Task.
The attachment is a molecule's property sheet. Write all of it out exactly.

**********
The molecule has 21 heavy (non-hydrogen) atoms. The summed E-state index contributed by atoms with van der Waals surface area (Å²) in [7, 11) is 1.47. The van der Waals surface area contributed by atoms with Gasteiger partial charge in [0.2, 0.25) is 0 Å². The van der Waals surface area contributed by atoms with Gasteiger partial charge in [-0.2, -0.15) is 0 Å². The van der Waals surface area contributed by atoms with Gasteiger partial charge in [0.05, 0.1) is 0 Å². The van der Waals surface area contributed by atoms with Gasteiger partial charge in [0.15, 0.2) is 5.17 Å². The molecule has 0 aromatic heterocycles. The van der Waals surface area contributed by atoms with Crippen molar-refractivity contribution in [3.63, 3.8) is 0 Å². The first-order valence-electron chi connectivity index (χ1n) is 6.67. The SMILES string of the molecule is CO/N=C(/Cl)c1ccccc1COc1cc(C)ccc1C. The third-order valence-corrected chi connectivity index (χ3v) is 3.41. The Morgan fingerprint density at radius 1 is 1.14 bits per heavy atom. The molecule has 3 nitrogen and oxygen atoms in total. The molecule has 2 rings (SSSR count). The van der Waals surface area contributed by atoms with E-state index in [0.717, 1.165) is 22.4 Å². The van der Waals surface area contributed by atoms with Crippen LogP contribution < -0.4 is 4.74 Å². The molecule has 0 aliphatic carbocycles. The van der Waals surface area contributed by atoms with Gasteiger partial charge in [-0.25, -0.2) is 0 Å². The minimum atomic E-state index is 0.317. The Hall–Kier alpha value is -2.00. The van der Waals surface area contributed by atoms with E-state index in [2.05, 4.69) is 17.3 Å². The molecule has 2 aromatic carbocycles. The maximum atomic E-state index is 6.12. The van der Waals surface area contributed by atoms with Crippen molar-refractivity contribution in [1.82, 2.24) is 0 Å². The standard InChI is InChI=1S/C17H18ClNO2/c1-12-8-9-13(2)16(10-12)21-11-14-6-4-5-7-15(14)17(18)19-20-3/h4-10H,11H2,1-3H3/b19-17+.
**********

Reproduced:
The molecule has 21 heavy (non-hydrogen) atoms. The summed E-state index contributed by atoms with van der Waals surface area (Å²) in [7, 11) is 1.47. The van der Waals surface area contributed by atoms with Gasteiger partial charge in [0.2, 0.25) is 0 Å². The van der Waals surface area contributed by atoms with Gasteiger partial charge in [-0.2, -0.15) is 0 Å². The van der Waals surface area contributed by atoms with Gasteiger partial charge in [0.05, 0.1) is 0 Å². The van der Waals surface area contributed by atoms with Gasteiger partial charge in [0.15, 0.2) is 5.17 Å². The molecule has 0 aromatic heterocycles. The van der Waals surface area contributed by atoms with Crippen molar-refractivity contribution in [3.63, 3.8) is 0 Å². The first-order valence-electron chi connectivity index (χ1n) is 6.67. The SMILES string of the molecule is CO/N=C(/Cl)c1ccccc1COc1cc(C)ccc1C. The third-order valence-corrected chi connectivity index (χ3v) is 3.41. The Morgan fingerprint density at radius 1 is 1.14 bits per heavy atom. The molecule has 3 nitrogen and oxygen atoms in total. The molecule has 2 rings (SSSR count). The van der Waals surface area contributed by atoms with E-state index in [0.717, 1.165) is 22.4 Å². The van der Waals surface area contributed by atoms with Crippen LogP contribution < -0.4 is 4.74 Å². The molecule has 0 aliphatic carbocycles. The van der Waals surface area contributed by atoms with Gasteiger partial charge in [-0.25, -0.2) is 0 Å². The minimum atomic E-state index is 0.317. The Hall–Kier alpha value is -2.00. The van der Waals surface area contributed by atoms with E-state index in [2.05, 4.69) is 17.3 Å². The molecule has 2 aromatic carbocycles. The maximum atomic E-state index is 6.12. The van der Waals surface area contributed by atoms with Crippen molar-refractivity contribution in [1.82, 2.24) is 0 Å². The standard InChI is InChI=1S/C17H18ClNO2/c1-12-8-9-13(2)16(10-12)21-11-14-6-4-5-7-15(14)17(18)19-20-3/h4-10H,11H2,1-3H3/b19-17+.